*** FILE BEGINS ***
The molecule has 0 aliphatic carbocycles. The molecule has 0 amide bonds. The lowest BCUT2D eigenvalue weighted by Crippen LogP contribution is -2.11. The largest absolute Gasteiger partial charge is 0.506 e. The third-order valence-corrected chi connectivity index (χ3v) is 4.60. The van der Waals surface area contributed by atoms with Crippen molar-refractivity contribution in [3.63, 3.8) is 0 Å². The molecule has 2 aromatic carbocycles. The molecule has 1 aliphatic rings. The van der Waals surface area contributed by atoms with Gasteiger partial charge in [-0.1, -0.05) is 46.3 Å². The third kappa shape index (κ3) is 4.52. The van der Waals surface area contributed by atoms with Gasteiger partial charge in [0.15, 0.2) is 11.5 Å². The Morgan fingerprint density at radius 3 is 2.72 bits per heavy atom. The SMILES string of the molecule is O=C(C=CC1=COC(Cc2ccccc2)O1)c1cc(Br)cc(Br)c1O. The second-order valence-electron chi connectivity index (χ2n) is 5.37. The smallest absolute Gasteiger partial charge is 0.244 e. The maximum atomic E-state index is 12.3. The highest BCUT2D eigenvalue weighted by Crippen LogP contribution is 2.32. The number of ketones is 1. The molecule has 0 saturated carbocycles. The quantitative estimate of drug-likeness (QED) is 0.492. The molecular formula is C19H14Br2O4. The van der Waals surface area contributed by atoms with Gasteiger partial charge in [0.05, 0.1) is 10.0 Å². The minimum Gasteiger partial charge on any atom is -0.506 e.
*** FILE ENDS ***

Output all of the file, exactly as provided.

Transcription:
The molecule has 0 aliphatic carbocycles. The molecule has 0 amide bonds. The lowest BCUT2D eigenvalue weighted by Crippen LogP contribution is -2.11. The largest absolute Gasteiger partial charge is 0.506 e. The third-order valence-corrected chi connectivity index (χ3v) is 4.60. The van der Waals surface area contributed by atoms with Crippen molar-refractivity contribution in [3.63, 3.8) is 0 Å². The molecule has 2 aromatic carbocycles. The molecule has 1 aliphatic rings. The van der Waals surface area contributed by atoms with Gasteiger partial charge in [-0.1, -0.05) is 46.3 Å². The third kappa shape index (κ3) is 4.52. The van der Waals surface area contributed by atoms with Gasteiger partial charge in [0.15, 0.2) is 11.5 Å². The Morgan fingerprint density at radius 3 is 2.72 bits per heavy atom. The SMILES string of the molecule is O=C(C=CC1=COC(Cc2ccccc2)O1)c1cc(Br)cc(Br)c1O. The second-order valence-electron chi connectivity index (χ2n) is 5.37. The smallest absolute Gasteiger partial charge is 0.244 e. The maximum atomic E-state index is 12.3. The highest BCUT2D eigenvalue weighted by Crippen LogP contribution is 2.32. The number of ketones is 1. The molecule has 0 saturated carbocycles. The quantitative estimate of drug-likeness (QED) is 0.492. The molecular formula is C19H14Br2O4. The van der Waals surface area contributed by atoms with Gasteiger partial charge in [0.05, 0.1) is 10.0 Å². The minimum Gasteiger partial charge on any atom is -0.506 e.